Thursday, 19 December 2013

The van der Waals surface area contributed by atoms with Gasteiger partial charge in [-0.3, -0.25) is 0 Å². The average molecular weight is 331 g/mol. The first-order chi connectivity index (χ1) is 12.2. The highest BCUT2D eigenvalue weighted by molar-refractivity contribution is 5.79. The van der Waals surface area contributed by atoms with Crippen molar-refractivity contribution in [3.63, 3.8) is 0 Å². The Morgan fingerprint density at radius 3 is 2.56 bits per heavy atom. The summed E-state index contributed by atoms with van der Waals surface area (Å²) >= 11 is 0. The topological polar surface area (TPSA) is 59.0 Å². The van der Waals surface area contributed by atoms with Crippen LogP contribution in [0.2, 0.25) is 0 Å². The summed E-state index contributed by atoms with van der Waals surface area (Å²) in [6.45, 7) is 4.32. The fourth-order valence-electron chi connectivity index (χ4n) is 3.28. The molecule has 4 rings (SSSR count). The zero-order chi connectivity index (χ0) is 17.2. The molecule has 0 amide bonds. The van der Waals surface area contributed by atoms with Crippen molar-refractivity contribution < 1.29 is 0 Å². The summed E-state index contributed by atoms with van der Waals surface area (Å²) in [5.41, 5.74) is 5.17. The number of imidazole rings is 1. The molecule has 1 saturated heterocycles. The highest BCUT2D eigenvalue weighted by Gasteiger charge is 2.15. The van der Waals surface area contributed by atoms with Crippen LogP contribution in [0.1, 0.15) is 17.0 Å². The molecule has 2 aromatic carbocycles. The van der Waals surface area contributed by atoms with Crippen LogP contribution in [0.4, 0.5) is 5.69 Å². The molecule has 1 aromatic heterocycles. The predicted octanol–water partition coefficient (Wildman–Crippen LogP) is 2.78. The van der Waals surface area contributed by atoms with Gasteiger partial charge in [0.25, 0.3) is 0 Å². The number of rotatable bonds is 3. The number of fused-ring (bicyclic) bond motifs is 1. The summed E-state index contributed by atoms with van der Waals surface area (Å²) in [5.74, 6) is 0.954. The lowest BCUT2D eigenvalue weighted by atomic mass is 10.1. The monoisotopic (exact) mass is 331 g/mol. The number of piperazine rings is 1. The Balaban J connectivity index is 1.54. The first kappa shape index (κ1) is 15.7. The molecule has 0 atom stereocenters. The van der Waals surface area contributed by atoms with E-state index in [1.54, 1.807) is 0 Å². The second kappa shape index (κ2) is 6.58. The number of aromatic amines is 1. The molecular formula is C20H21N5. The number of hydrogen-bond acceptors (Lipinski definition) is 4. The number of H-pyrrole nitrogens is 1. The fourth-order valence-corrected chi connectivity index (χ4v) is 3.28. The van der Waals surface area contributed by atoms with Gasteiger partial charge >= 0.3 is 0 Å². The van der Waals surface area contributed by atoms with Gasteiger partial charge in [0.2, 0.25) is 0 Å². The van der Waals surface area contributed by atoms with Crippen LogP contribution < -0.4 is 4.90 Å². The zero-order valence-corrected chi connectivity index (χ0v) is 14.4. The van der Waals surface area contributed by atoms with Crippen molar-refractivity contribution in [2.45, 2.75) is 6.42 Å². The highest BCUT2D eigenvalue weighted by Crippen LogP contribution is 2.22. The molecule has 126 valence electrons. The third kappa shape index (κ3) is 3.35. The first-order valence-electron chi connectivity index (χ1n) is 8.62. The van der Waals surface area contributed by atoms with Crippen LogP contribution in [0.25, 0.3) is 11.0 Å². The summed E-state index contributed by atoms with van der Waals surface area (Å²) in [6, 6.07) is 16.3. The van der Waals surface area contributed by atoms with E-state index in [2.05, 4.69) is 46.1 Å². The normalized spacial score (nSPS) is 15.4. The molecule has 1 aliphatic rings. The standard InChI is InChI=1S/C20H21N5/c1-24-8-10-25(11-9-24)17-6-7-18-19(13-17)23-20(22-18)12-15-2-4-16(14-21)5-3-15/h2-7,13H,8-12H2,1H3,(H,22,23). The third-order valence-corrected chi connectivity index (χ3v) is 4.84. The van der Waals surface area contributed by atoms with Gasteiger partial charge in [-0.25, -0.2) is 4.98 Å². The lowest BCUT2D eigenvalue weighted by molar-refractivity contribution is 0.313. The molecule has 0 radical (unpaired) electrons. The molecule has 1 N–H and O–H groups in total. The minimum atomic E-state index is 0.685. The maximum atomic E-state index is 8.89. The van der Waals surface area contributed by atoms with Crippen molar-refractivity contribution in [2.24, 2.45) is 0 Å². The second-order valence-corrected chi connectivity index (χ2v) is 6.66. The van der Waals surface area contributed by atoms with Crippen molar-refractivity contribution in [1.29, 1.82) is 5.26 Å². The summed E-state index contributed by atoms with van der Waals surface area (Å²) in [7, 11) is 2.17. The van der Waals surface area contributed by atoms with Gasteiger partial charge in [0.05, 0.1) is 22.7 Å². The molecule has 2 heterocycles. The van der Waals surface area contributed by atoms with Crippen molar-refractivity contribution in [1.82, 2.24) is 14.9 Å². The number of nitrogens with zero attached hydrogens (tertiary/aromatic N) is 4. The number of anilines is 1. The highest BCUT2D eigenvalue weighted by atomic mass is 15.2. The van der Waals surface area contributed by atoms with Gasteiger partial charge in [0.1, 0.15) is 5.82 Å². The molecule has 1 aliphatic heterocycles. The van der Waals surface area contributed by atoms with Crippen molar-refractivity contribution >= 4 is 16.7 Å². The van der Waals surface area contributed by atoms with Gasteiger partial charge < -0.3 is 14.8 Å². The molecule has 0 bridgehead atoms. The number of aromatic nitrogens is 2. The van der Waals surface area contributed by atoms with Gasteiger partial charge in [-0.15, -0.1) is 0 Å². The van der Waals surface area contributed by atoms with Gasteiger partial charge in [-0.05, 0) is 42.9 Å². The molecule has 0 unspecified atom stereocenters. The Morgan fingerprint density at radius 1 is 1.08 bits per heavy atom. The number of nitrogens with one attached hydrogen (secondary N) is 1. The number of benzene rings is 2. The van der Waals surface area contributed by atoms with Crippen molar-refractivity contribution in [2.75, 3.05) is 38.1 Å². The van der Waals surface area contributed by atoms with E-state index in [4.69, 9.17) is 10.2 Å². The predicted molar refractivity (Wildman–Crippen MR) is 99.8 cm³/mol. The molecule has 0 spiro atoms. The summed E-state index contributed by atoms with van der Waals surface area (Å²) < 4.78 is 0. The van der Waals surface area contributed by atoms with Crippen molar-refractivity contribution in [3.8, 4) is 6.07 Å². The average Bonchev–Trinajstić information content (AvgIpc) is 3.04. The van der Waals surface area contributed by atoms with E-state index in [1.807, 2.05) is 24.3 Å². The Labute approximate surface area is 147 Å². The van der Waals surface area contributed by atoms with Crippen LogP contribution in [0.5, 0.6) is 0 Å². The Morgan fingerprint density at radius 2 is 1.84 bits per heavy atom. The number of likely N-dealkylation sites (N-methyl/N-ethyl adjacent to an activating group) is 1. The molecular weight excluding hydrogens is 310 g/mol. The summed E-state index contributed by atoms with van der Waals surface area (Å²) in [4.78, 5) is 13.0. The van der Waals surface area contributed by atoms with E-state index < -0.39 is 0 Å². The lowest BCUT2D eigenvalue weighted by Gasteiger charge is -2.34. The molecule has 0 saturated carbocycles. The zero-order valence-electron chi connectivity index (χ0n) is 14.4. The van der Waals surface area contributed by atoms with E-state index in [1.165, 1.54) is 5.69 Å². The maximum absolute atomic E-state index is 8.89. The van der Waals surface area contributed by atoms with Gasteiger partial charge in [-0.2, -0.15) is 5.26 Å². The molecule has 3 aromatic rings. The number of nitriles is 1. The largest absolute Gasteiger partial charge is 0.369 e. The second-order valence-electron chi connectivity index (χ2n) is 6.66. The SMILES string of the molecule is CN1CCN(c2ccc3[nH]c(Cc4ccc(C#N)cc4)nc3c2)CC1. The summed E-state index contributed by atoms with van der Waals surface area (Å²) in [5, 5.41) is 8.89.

I am no longer a socialist party member for better or worse and frankly I’m glad I’m out of it all. I am re-examining my own politics and the left as a result. Below I republish a fantastic statement from several ex members of the CWI Socialist party in Ireland who have come to some similar conclusions to myself and had to leave. I do not agree with all of their statement but I can relate too much of what they state. This is not meant as an attack on theCWI or the Socialist party and my former comrades but it is important to publish to let others know that things are not as hunky dory in the SP as the leadership and leading figures like to make out. The group of 11 who are fighting the leadership over economic issues have my support and the likes of Bruce Wallace and Steve Dobbs are genuine people and I feel deserve our support in trying to change a very rigid and dogmatic leadership who think they are always right on everything. This is the statement from 6 Irish SP members below I thank them all for this and lend my solidarity to them and whatever they go on to try next. “This statement has been drawn up by the following recently resigned members of the Socialist Party: Andrew Phelan, Megan in Ghabhlain, Richard O’Hara, Pamela Rochford, Stephanie O’Shea and Jimmy Dignam. Notes: Tragically, Rob Ryan passed away before this statement was completed but he played an important role in the debates that took place around the process of its writing. He repeatedly expressed agreement with the key issues contained within this statement and we feel it is vital that we acknowledge his contribution. We have included links to articles that elaborate further on some arguments made within this document as many of the topics described have been written on extensively before. After our recent resignations it became clear to us that whilst differing on some issues there were some core reasons behind all our resignations. We hope that this document can be a contribution to the debates currently taking place around what kind of mass Party is needed to rebuild the workers’ movement and play a crucial role in overthrowing Capitalism. While not claiming to have the answer to this question we feel it is important for us to offer our criticisms not just of the Socialist Party or the Committee for a Workers International but Trotskyism1 as an ideology. We are aware that the political movement that has been defined as Trotskyism has a wide and varied history, however for the purposes of this statement we will discuss mainly Trotskyism as practised by the dominant Trotskyist parties in contemporary polity and especially the version of Trotskyism dominant in the Irish and British left; that is the Committee for a Workers’ International, the Internatonal Socialists and the Workers’ Revolutionary Party. These parties and international groupings share tendencies discussed below that we believe point to serious issues with the ideology of contemporary British and Irish Trotskyism itself. The reality is that none of us can stand over calling ourselves Trotskyists. Furthermore we feel that Trotskyism by its nature can in many instances act as an obstacle to the development of a truly mass and democratic workers’ party. This is not to malign the contribution of many individual Socialists who are members of Trotskyist parties but to recognise the inherent sectarian nature of these parties and the damage they can do to the wider movement. In this statement we would like to raise tactical differences that emerged between ourselves and the SP but more importantly criticisms of Trotskyism that seem to permeate such organisations to varying degrees. Democratic Deficit and Dogmatic Approach It is an open question whether the anti-democratic nature of the SP and other Trotskyist organisations are a direct result of the dogmatic approach that they implement or if it is the other way around. Regardless, one cannot exist without the other and it is important that we clarify what we mean by both. What do we mean by dogmatic? It is the assertive and uncompromising belief that the methods and programme adopted by the Party are the “one and only true way”; that the party’s tried and tested methods and its doctrine are truly revolutionary and any deviation poses a risk to the Party by watering down its political programme. This will generally be reflected in an authoritarian and emphatic manner by the Party leadership. If any questions are raised around democracy they will be dismissed as being unrelated and irrelevant to the broader class struggle. This is not to diminish the importance of leadership within Socialist organisations, but merely highlight that when a leadership is not open to critique and that this closed leadership is accompanied by a political culture that discourages critical thought it is, in the long run, detrimental to the organisation as a whole. In our experience this culture allows little room for genuine debate in relation to important political questions. Our collective experience as members of the Socialist Party (CWI) points to many instances of this political culture and structure. In the Socialist Party, for example, if a member raises differences they will generally be invited to attend a meeting with a party full-timer where the party line will be vigorously and unyieldingly explained to them. As a result, agreement to the Party’s overall doctrine is an integral part of one’s membership and acceptance within the organization. This makes it very difficult to exist within the organization whilst holding differences of opinion on certain matters. This dogmatic and undialectical approach is used across many other organisational and political practices across the SP. This culture exists partly because the wider membership is not involved in important decision making in any critical matter. This is further contributed to by a certain ‘funnelling downwards of theory’ whereby important ideas are dissected by the leadership and members are given the ‘correct’ analysis. There is little emphasis put on members developing themselves theoretically and in a genuine critical manner2. Another important aspect to this inhibiting atmosphere is the time constraints placed on members by the frenetic activity expected of them. In many circumstances this activity can be ‘manufactured’ and can bear little relevance to the overall goal of Socialism. There is no reflection as to the purpose and usefulness of this constant and frenetic activity. This leads to the Party’s inability to be able to adapt to changes in mood. A division of labour also exists within the SP between the leadership and membership. The leadership makes the critical decisions on policy, theory and direction whilst the membership for the main part is expected to sell the paper door-to-door, pursue new contacts and look after day-to-day organisational tasks. For any organisation looking to be able to be an influencing factor in society but also to be capable of incremently growing in size, it cannot adhere to such dogmatic and intransigent approaches. The SP and other Trotskyist organisations maintain a very high turnover of membership. In many instances Comrades will drift away from the party, without formally resigning, and crucially will not be politically active again or for quite some time. This can perhaps be attributed to ‘burnout’ that many experience due to the aforementioned high levels of activity but also due to an atmosphere which is politcally inhibiting and discourages these Comrades from beginning to critically evaluate politics and the party around them. As a result their new found enthusiasm for Socialist ideas may be extinguished after a short period of time. Democratic structures are not irrelevant The SP styles itself as a Bolshevik Party and thus claims to model its democratic structures on those of that party. However, their structures are inherently undemocratic and bear no resemblance to the structure of the Bolshevik Party that they espouse. It is argued that the organisational method commonly known as ‘democratic centralism’ was used by the Bolshevik Party and therefore these practices must be strictly adhered to and replicated. However this argument is ahistorical as the Bolshevik Party rarely even used the term, nor did it often use anything resembling this method before the October Revolution3. Whilst it may seem somewhat abstract to catalogue what ‘democratic centralism’ within the SP looks like, we feel that this it is important to paint a broader picture of the structures that prop up the dogmatic culture of the Party. There are three main decision-making bodies of the Party; the National Conference, the National Committee (NC) and the National Executive Committee (NEC). The NEC is made up entirely of full-time party workers. The National Conference is the highest decision making body of the party and meets on an annual basis, while the NC assumes the authority of the Conference between conferences and the NEC assumes the authority of the NC between NC meetings. As the SP is divided into two regions across Ireland, these structures are replicated at regional level too. In practice, at the annual conference of the Party the outgoing NEC recommends a slate of members for election to the NC. These members are then voted in by a show of hands of conference delegates. These delegates will have been proposed at a branch meeting and in most instances the Branch Committee (BC) will have put forward a suggested slate of delegates that will have been influenced by the full-timer appointed to that branch. These delegates are not answerable to their branch. This is important as it means that in practice that the leadership often recommends and effectively chooses the delegates who in turn will elect the leadership; such a circular mode of electoral practice has obvious implications for democracy within the party. As there are no minutes or voting records kept of NC or NEC meetings, delegates have nothing to base their voting decision on. The leadership generally will counteract this argument by stating that as they are the only ones that have an overview of the Party, they therefore are best placed in selecting members to leadership positions. Notwithstanding the obvious difficulties in putting forward an alternative slate to that of the party’s leadership, there are clearly much broader systemic problems that an alternative slate simply cannot address. It must be noted too that the slate system was introduced when Lenin was looking to “temporarily minimise dissent” within the Bolshevik Party4 adopted this method and historically it has been a hallmark of Stalinist parties. Moreover essentially annual conference is the only time when the opinion or voice of a member who is not on any decision-making committee will be formally recognised. We say this as there is no capacity for members to have their voice heard throughout the year. For example, it is not possible for a member to put motions forward to the National Committee. In other words a member can only formally propose motions to the party once a year at regional or national conference and at no other time. Top-down decision making process Ultimately then, power in the Socialist Party lies with a handful of National Executive members and unelected full-timers, themselves appointed to their position by the same National Executive, (occasionally other full-timers will be co-opted on to the NEC after the initial election). This circular structure has the obvious danger of being open to abuse. Decisions on matters of importance will always find their origin in NEC meetings. When a decision is to be made on strategy or tactics it will be mooted first at a meeting of the NEC or REC (Regional Executive Committee). The internal full-timers who oversee the running of the branches will then filter the proposed position down the ranks often through individual discussions with NC members and ‘leading’ Branch Committee (BC) members. These members will then filter the prospective position down to branch level through individual discussions and branch meetings. The vast bulk of the National Committee membership, picked due to its adherence to the leadership’s politics, are now more likely to be onside for whatever decision or turn the leadership has decided upon, and will ratify it if necessary at the NC meeting. Meanwhile the rank and file branch members will be notified at their weekly meeting that the party is likely to take a decision on an issue before it happens and after the decision has been taken they will be notified of this. This will usually be the sum total of the involvement of the ordinary member, unless they seriously dissent on the issue, in which case they will be invited to an individual discussion with a full-timer or very occasionally invited to a NC meeting to air their grievance. The party will use these individual discussions or NC invites to give the impression of a vigorously democratic internal regime, where members with concerns about issues are met with and patiently listened to. However this gives a false image of a party where every meeting is stage-managed and where the communication is very much one-way – the dissenting individuals are there purely to be persuaded that they are wrong and not to be listened to. These are not academic points, they have a real impact on how a Party is built, how it can grow numerically and can most importantly develop a critically thinking membership. The structure of the Bolshevik Party in the lead-up to the October Revolution revolved around a dynamic internal atmosphere that prided itself on debate through the publications of the Party and at its meetings, at all times public. Differences on re-building the Workers’ Movement Whilst every Party makes mistakes the Socialist Party possesses limited ability for self-reflection and critique. Furthermore, the belief that the Party’s small organisation is potentially the nucleus of a revolutionary Party and that every strategy or tactic implemented is in the best interests of the workers movement as a whole is flawed, in particular if those decisions are taken without the participation of working class people outside the SP. Our resignations were premised on stark differences with the leadership on recently taken decisions. The following quote is taken from the ‘Battle Against The Bin Tax’ document mainly written by Kevin McLoughlin the de-facto leader of the Socialist Party: The Socialist Party’s view regarding the bin tax and the local elections was that the issue needed to be looked at concretely in the run in to the election period. Any serious electoral challenge could only be based on well built, fighting campaigns with a base in the areas. Weak or phantom campaigns standing candidates would be likely to get small votes. Kevin McLoughlin, Battle Against The Bin Tax Whilst noting that the current context is markedly different to that of 10 years ago, the underlying premise of Kevin’s quote still stands. Rather than engage in a process of evaluation as to why the workers’ movement has not developed since the beginning of the crisis and how the Left can gradually begin a process of building and influencing consciousness, the Party has chosen to dedicate itself to yet another election. Whilst being in favour of standing anti-austerity candidates, we feel that in some areas where CAPTA/AAA is standing, the number of candidates being run and the balance between SP and independent candidates raises serious question marks over the genuine nature of these campaigns. We also share concerns in relation to the level of input and influence non-SP members may have within the alliance. Furthermore we believe that ‘dealing a blow to the establishment’ by getting some anti-austerity candidates elected is problematic without genuine discussion around its purpose and where this initiative is leading ultimately. Lack of Trade Union work Another significant disagreement centres on the SP’s trade union work. Any radical organisation must strive to have a significant base or at least be influential within the trade union movement and work places generally. Given that the SP is supposed to be a party of workers there are a worryingly small percentage of members actively involved in trade unions. This is in no small part due to the fact that the SP has placed minimal emphasis on the importance of trade unions as an important area of struggle. In fact in more recent times union members were told explicitly that the trade union movement would not be a key arena for struggle and the SP leadership repeatedly urged its trade union members to severely curtail their activity within the trade union movement and instead focus their entire energy on the struggles against the property and household taxes. This is all in backdrop to the trade union movement being in the middle of historical battles around the Croke Park agreement and savage attacks on workers. Despite many of its trade union activists being strongly advised that the mood seemed to be favouring rejection of Croke Park 2, it came as a surprise to the SP leadership. Even though certain individuals within the party felt strongly about organising a genuine fightback within their unions we feel the SP leaderships’ emphasis was not on building resistance but more on recruitment. This approach was clearly evident when immediately after the rejection of Croke Park 2 the Party organised a meeting which cut across a teachers grassroots initiative which included individual socialist party trade unionists56 when genuine trade unionists need to concentrate on rebuilding their movement, we feel this can only be achieved by adopting a long-term and committed strategy towards this area of work. ROSA Sectarianism The setting-up of the ‘for Reproductive rights, against Oppression, Sexism and Austerity (ROSA) campaign is another stark example of the Party’s sectarianism. The formation of ROSA occurred with little or no consultation with branch members and those in whose name it was to be set-up. It seems the party leadership felt they needed to capitalise on the growing strength of feeling around abortion rights and wanted a banner to attract people politicised by the death of Savita Halappanavar towards the SP. True to form ROSA was presented to the branches as a fait accompli; the party line decided by the NEC and the party full timers without any discussion as to why the SP was essentially preparing to operate primarily outside the Choice movement. In practice what that meant was that members, especially the small number of active female Comrades, were to curtail their efforts within ARC and its affiliates and focus on ROSA activity. The development of choice campaigns into an integrated, broader and more politicised gender based campaigning group was, of course, far more desirable. If the SP wanted to further politicize ARC and other Choice campaigns it should have concentrated itself solely on this task even if the SP did not have as large a role or influence as is it had wished. Role of Publications Another area of disagreement we have is around the role and nature of party publications. The Socialist is a further example of the Party’s dogmatic attitude to activism and critical thinking. The paper does not currently have an editorial board and members possess virtually no say in the direction and content of the paper. Essentially the paper represents a ‘sum-up’ of the previous months main stories within the media. Furthermore it must be highlighted that the final paragraph of many of the paper’s articles, which states that the solution to the problems of the piece is ‘workers control and management’ falls far short of what is required to popularise Socialist ideas. The myth of Leninist papers “holding the revolutionary ideas” is a crude deviation from reality and of the original historical significance of this idea. Moreover the oft cited (by the SP leadership) Leninist tactic of using the paper as a ‘scaffold’ for the party is certainly not practiced in any way or form, nor is any other SP media7. There is a serious need for debate around the purpose of publications in re-invigorating and creating a platform of Socialist ideas. Publications should partly serve to stimulate discussion and debate on various issues and must move away from just showcasing the Party and being seen as a tool for recruitment. In Conclusion… At this current stage when the workers’ movement is at such a low ebb the Left should be discussing how we rebuild and generally popularise Marxist ideas. The SP’s dogmatic approach towards programmatic agreement and activity means that it will always be hampered in its ability to grow. When the SP says it is in favour of a ‘new mass workers’ Party’, it is imperative that we discuss how such a Party could develop. This document does not represent a political attack on any member of the SP and we reiterate that it should be seen as a contribution to the current and wider debate on structures and programme. We do not have any difficulties working alongside the SP within campaigns, trade unions and most crucially the building of a new mass workers party. Whilst the last 6 years of austerity have provided a so far limited fight-back against these policies, we firmly believe that this situation will and can move in a positive direction. We feel it is imperative that debate, discussion and analysis take place over the current state of the Left as a matter of urgency. 1. This is meant as organisations also commonly referred to as Leninist and that claim to trace their origins back to the Fourth International ▲ 2. Michael Flynn, A Call to Educate ▲ 3. Lars Lih, Democratic Centralism: Fortunes of a Formula ▲ 4. Pat Byrne, The Origin of the Slate System ▲ 5. https://www.facebook.com/events/287103281425873/ ▲ 6. http://cedarlounge.wordpress.com/2013/05/16/no2crokepark2-trade-union-rally-saturdaymay-25th-liberty-hall-2-00-pm/ ▲ 7. https://www.marxists.org/archive/lenin/works/1901/witbd/v.htm ▲ with thanks to http://spiritofcontradiction.eu/guest-author/2013/12/19/socialist-party-resignation-statement